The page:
I’m a harvest keeper! So far this year, I have canned five batches of jam, one batch of tomato sauce, frozen strawberries and blue berries, dried tomatoes, basil, and oregano, and stored potatoes, garlic and shallots in the basement. More berries are waiting to be processed at this very minute!

  6. Lorie says:

    I have been canning, freezing and dehydrating like crazy. I don’t record the harvest amounts like I should. I am keeping track of the amounts I get put up for winter though. My goal is to have 80% of our winter vegetables put up by the end of October.

    This year for the first time I have started drying my homegrown herbs. Can’t wait to have some homegrown herbal tea in the cold winter months!

  7. Dorothy says:

    This is my first year canning and I have to say I’m excited to participate in this challenge with everyone! My plan to can from my garden has been thwarted by rabbits but I’ll be putting up local produce over the next few weeks.

    • Anais says:

      @Dorothy: Good for you! Enjoy and happy canning!

  8. Aubrey says:

    What a coincidence! My monthly challenge on my blog was to make an effort to can food! I have already made 3 types of jam and 2 kinds of pickles this summer. I have frozen a ton of rhubarb (it is coming out of my ears this summer!) Anything canned not from my garden is sourced as locally as possible.

    • Anais says:

      @Aubrey: Welcome aboard and happy preserving!

  9. Jeni says:

    I just posted the challenge on my blog:) I love this challenge! As a rookie on canning I enjoy learning new things and enjoy looking in our cupboards and seeing glass jars of preserved food rather then the metal can..lol So far this year I have canned strawberry and raspberry jam, and did a first batch of dill pickles (I have never pickled before so I sure hope those turn out) we had a pretty cold wet spring this year so I have a feeling come sept. and oct. I will be chained to kitchen canning our harvest.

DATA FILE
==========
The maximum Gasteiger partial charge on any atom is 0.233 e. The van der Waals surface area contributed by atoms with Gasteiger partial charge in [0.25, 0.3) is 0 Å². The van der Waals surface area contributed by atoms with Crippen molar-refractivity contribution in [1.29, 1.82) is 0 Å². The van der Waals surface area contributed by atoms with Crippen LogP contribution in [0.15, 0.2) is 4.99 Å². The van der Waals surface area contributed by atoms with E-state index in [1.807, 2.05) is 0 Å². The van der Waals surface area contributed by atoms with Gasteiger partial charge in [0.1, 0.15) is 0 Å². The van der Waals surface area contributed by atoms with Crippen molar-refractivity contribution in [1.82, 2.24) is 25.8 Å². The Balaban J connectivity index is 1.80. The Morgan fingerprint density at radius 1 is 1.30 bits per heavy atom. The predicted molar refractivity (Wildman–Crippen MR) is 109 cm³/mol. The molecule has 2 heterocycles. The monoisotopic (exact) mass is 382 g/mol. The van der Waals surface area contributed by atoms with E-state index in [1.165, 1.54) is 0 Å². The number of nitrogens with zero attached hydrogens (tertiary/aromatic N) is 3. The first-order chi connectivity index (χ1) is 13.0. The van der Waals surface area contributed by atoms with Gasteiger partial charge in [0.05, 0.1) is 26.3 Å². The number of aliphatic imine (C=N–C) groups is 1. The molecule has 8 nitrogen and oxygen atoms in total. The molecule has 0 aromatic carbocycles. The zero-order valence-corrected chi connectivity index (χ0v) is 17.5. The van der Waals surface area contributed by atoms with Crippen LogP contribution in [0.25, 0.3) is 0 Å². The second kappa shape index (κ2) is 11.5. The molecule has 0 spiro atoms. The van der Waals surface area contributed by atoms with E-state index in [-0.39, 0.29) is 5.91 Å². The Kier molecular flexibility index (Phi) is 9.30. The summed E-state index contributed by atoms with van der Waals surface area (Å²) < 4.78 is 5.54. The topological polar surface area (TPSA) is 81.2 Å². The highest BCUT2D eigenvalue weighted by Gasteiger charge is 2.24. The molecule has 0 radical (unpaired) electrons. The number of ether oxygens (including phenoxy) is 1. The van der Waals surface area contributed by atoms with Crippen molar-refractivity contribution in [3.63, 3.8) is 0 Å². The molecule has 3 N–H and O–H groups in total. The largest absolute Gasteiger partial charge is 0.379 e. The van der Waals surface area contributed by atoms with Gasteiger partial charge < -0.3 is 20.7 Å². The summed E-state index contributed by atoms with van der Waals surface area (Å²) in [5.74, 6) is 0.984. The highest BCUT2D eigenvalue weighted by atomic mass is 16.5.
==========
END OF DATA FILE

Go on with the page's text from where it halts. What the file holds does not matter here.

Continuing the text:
I have never thought of keeping track of our eggs or anything like that. I think that is such a great idea so thank you:)

    • Anais says:

      @Jeni: Great, thanks for sharing. Remember to post a link back to your blog! Happy preserving!

  10. Deanna says:

    The pantry is clean, the jars are ready. Cool weather is slowing the garden. May have to resort to the Farmers Market in part this year.

  11. Lidia Seebeck says:

    This year has been very good at Pachappa. Froze peas and beans earlier this year, and now freezing a ton of peaches. Also do a lot of drying, apples, celery leaves, zucchini, tomatoes (LOTS of tomatoes), and a big assortment of herbs.
    I don’t have canning supplies and frankly I get nervous about canning. I have done some fermenting in the past but I need better supplies before we get back into that.

    • Anais says:

      @Lidia Seebeck: I was nervous when I started out too. Figured we all die of botulism or something. Canning’s a piece of cake if you keep to things clean, do the boil and you’re pretty safe when you hear the lids POP!

    • sharliene says:

      @Lidia Seebeck, i thought caning was hard to but is very simple.just takes time. i want to know how to dry tomatoes sounds hard.write me.we just finished 72 quarts of stewed tomatoes. with a few pots ,bowls,and a stem bather.